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Grasshopper Jungle

By Katherine Keller on June 6, 2015 10:32 AM | Permalink

Andrew Smith

Dutton Books for Young Readers, 2014. 400 pages
Sci Fi
Mature/Teen +
CML Juvenile Fiction: JuvFicSmith

Growing up in a small Iowa town, Austin and his best friend Robby spend their days skateboarding, smoking, and avoiding their more popular peers who harass Robby for being gay.  Unfortunately, while hanging out behind the consignment store where Austin works, they are cornered by local bullies who not only beat Robby up but also throw their shoes and skateboards onto the roof.  Unwilling to part with their belongings, they pick up Austin’s girlfriend, Shann, and that night head to the roof where they eventually break into the "From Attic to Seller Consignment Store." It’s here that they find strange remnants of the town’s nuclear age past and witness the events that lead up to the unleashing of a plague of “unstoppable soldiers” in the form of giant praying mantises.  A group of reluctant heroes, Austin and his friends must discover what exactly is Plague Strain 412E and how to stop it before the human race is destroyed.

Grasshopper Jungle is a truly unique story with a brutally honest narrator.  Despite the threat of the extinction of the human race, Austin portrays himself as an authentic teenager who fumbles his way through being the last hope of humankind.  His fear of the unstoppable soldiers and the destruction they are causing is parallel in magnitude to the confusion of love and attraction that he feels for both Robby and Shann, and readers will be drawn to both his wit and vulnerability. As a historian, Austin records not only the events of the outbreak but also his family’s past and the history of his town, and through these recordings, readers are able to see the connectedness of the past, present, and future.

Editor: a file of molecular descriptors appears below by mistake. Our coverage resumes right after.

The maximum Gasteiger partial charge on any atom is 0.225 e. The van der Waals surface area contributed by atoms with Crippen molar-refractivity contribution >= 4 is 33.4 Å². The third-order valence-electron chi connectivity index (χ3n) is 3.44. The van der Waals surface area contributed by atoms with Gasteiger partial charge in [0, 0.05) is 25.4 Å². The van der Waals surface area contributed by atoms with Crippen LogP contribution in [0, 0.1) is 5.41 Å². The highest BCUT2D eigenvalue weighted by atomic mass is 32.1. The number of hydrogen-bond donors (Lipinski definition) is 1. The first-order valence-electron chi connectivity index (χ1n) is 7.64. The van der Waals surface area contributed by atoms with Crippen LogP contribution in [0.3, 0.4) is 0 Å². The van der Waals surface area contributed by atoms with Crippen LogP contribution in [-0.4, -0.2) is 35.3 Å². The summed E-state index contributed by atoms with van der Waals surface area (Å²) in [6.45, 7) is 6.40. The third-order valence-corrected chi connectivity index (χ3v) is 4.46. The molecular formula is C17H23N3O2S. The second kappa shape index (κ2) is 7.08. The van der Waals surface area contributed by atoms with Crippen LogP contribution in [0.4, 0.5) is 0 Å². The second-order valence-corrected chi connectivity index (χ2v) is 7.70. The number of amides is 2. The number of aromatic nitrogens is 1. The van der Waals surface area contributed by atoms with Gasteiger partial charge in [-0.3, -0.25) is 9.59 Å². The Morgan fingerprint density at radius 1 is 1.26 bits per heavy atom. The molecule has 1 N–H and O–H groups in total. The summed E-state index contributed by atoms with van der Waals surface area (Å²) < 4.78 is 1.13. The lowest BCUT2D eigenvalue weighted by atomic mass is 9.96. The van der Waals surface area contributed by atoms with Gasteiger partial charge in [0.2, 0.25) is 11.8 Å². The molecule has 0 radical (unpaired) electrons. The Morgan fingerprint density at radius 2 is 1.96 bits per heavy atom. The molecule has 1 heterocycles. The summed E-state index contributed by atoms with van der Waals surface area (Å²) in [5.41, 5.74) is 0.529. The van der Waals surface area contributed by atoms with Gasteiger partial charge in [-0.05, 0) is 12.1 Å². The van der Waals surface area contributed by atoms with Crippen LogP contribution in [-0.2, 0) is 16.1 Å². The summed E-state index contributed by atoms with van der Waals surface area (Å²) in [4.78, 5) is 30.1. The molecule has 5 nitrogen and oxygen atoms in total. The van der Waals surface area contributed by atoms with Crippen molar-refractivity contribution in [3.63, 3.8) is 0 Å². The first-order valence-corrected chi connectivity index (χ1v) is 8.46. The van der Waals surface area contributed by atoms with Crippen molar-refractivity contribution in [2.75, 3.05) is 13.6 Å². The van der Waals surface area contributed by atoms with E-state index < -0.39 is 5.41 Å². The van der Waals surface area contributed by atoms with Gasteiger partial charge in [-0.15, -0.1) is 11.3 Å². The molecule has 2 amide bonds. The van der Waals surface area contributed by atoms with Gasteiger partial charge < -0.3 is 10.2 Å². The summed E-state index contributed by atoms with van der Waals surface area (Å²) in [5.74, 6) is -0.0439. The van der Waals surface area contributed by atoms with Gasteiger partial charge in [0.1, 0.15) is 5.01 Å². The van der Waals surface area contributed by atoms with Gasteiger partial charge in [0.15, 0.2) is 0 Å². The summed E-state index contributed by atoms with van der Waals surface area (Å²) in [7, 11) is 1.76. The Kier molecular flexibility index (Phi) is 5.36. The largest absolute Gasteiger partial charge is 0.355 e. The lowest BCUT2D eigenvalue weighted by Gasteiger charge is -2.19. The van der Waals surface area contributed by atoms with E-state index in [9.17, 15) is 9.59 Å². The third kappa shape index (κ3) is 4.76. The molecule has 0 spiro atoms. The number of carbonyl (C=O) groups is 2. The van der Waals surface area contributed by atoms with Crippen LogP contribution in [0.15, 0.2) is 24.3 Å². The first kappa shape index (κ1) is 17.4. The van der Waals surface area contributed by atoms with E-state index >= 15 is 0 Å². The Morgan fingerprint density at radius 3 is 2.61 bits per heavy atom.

Although Grasshopper Jungle is a refreshing addition to LGBTQ young adult literature with bisexual male lead, non-LGTBQ readers will be drawn into the story which pays homage to retro science fiction films.  Funny, witty, and intense, Smith does a masterful job of leading readers through a freakish yet sentimental adventure.  A great leisure read, Grasshopper Jungle should be on every mature reader’s summer reading list.


Bibliotherapy Topics:  LGBTQ


Amanda Melilli - Head, Curriculum Materials Library